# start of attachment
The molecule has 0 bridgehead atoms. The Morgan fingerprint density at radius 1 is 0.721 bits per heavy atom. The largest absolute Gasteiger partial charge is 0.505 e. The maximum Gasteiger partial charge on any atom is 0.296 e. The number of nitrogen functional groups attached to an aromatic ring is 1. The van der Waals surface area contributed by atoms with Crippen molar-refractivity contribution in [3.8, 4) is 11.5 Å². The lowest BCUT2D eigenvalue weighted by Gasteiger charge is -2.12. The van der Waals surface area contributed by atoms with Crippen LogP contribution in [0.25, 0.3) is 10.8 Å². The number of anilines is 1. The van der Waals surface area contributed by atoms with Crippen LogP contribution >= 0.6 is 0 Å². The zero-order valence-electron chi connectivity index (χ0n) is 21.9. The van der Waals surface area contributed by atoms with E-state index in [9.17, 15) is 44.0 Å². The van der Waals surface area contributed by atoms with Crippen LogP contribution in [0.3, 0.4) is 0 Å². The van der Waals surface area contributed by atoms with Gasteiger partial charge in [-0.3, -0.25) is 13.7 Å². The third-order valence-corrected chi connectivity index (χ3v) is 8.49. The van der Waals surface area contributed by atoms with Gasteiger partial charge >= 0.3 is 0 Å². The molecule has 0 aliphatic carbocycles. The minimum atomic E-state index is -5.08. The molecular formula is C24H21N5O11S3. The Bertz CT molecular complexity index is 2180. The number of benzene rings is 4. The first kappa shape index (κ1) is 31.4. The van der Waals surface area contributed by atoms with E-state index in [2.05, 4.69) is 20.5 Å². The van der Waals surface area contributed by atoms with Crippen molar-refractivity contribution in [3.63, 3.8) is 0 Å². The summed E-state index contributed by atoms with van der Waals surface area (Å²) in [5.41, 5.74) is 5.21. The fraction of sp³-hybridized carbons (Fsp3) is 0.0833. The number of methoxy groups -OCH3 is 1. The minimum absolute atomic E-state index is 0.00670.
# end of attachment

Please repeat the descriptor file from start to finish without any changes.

The molecule has 0 bridgehead atoms. The Morgan fingerprint density at radius 1 is 0.721 bits per heavy atom. The largest absolute Gasteiger partial charge is 0.505 e. The maximum Gasteiger partial charge on any atom is 0.296 e. The number of nitrogen functional groups attached to an aromatic ring is 1. The van der Waals surface area contributed by atoms with Crippen molar-refractivity contribution in [3.8, 4) is 11.5 Å². The lowest BCUT2D eigenvalue weighted by Gasteiger charge is -2.12. The van der Waals surface area contributed by atoms with Crippen LogP contribution in [0.25, 0.3) is 10.8 Å². The number of anilines is 1. The van der Waals surface area contributed by atoms with Crippen LogP contribution >= 0.6 is 0 Å². The zero-order valence-electron chi connectivity index (χ0n) is 21.9. The van der Waals surface area contributed by atoms with E-state index in [9.17, 15) is 44.0 Å². The van der Waals surface area contributed by atoms with Crippen LogP contribution in [0.3, 0.4) is 0 Å². The van der Waals surface area contributed by atoms with Gasteiger partial charge in [-0.3, -0.25) is 13.7 Å². The third-order valence-corrected chi connectivity index (χ3v) is 8.49. The van der Waals surface area contributed by atoms with Gasteiger partial charge >= 0.3 is 0 Å². The molecule has 0 aliphatic carbocycles. The minimum atomic E-state index is -5.08. The molecular formula is C24H21N5O11S3. The Bertz CT molecular complexity index is 2180. The number of benzene rings is 4. The first kappa shape index (κ1) is 31.4. The van der Waals surface area contributed by atoms with E-state index in [2.05, 4.69) is 20.5 Å². The van der Waals surface area contributed by atoms with Crippen molar-refractivity contribution in [3.63, 3.8) is 0 Å². The summed E-state index contributed by atoms with van der Waals surface area (Å²) in [5.41, 5.74) is 5.21. The fraction of sp³-hybridized carbons (Fsp3) is 0.0833. The number of methoxy groups -OCH3 is 1. The minimum absolute atomic E-state index is 0.00670.